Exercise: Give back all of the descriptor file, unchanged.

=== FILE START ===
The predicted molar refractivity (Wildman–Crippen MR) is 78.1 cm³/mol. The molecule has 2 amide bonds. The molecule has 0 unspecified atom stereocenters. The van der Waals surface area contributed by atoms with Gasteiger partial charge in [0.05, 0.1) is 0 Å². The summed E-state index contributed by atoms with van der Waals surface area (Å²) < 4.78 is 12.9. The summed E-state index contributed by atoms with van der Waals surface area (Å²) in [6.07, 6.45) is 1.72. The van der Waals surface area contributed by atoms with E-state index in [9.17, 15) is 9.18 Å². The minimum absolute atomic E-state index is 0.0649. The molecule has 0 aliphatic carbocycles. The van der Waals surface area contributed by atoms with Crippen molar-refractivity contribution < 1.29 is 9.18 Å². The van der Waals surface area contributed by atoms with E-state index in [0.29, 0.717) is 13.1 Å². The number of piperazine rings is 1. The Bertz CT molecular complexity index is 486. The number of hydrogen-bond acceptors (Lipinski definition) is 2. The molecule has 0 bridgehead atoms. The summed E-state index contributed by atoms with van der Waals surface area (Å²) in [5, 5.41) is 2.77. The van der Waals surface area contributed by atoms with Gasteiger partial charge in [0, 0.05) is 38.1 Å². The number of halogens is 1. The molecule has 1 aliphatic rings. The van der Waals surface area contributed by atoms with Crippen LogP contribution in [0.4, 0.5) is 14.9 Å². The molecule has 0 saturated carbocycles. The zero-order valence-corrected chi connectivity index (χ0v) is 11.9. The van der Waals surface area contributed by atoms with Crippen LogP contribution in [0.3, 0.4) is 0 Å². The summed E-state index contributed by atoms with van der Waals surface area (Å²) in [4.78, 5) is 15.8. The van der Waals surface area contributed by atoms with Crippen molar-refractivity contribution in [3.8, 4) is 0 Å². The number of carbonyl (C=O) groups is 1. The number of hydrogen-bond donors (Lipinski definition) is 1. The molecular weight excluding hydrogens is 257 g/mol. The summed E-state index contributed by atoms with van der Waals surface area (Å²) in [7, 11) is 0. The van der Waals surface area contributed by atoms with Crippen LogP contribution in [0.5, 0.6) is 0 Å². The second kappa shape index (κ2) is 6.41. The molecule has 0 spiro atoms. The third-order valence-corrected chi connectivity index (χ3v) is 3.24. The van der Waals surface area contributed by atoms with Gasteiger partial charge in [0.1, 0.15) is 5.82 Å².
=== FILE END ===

The predicted molar refractivity (Wildman–Crippen MR) is 78.1 cm³/mol. The molecule has 2 amide bonds. The molecule has 0 unspecified atom stereocenters. The van der Waals surface area contributed by atoms with Gasteiger partial charge in [0.05, 0.1) is 0 Å². The summed E-state index contributed by atoms with van der Waals surface area (Å²) < 4.78 is 12.9. The summed E-state index contributed by atoms with van der Waals surface area (Å²) in [6.07, 6.45) is 1.72. The van der Waals surface area contributed by atoms with E-state index in [9.17, 15) is 9.18 Å². The minimum absolute atomic E-state index is 0.0649. The molecule has 0 aliphatic carbocycles. The van der Waals surface area contributed by atoms with Crippen molar-refractivity contribution < 1.29 is 9.18 Å². The van der Waals surface area contributed by atoms with E-state index in [0.29, 0.717) is 13.1 Å². The number of piperazine rings is 1. The Bertz CT molecular complexity index is 486. The number of hydrogen-bond acceptors (Lipinski definition) is 2. The molecule has 0 bridgehead atoms. The summed E-state index contributed by atoms with van der Waals surface area (Å²) in [5, 5.41) is 2.77. The van der Waals surface area contributed by atoms with Gasteiger partial charge in [0, 0.05) is 38.1 Å². The number of halogens is 1. The molecule has 1 aliphatic rings. The van der Waals surface area contributed by atoms with Crippen LogP contribution in [0.4, 0.5) is 14.9 Å². The molecule has 0 saturated carbocycles. The zero-order valence-corrected chi connectivity index (χ0v) is 11.9. The van der Waals surface area contributed by atoms with Crippen LogP contribution in [0.3, 0.4) is 0 Å². The summed E-state index contributed by atoms with van der Waals surface area (Å²) in [4.78, 5) is 15.8. The van der Waals surface area contributed by atoms with Crippen molar-refractivity contribution in [3.8, 4) is 0 Å². The number of carbonyl (C=O) groups is 1. The number of hydrogen-bond donors (Lipinski definition) is 1. The molecular weight excluding hydrogens is 257 g/mol. The summed E-state index contributed by atoms with van der Waals surface area (Å²) in [7, 11) is 0. The van der Waals surface area contributed by atoms with Crippen LogP contribution in [0.5, 0.6) is 0 Å². The second kappa shape index (κ2) is 6.41. The molecule has 0 spiro atoms. The third-order valence-corrected chi connectivity index (χ3v) is 3.24. The van der Waals surface area contributed by atoms with Gasteiger partial charge in [0.1, 0.15) is 5.82 Å².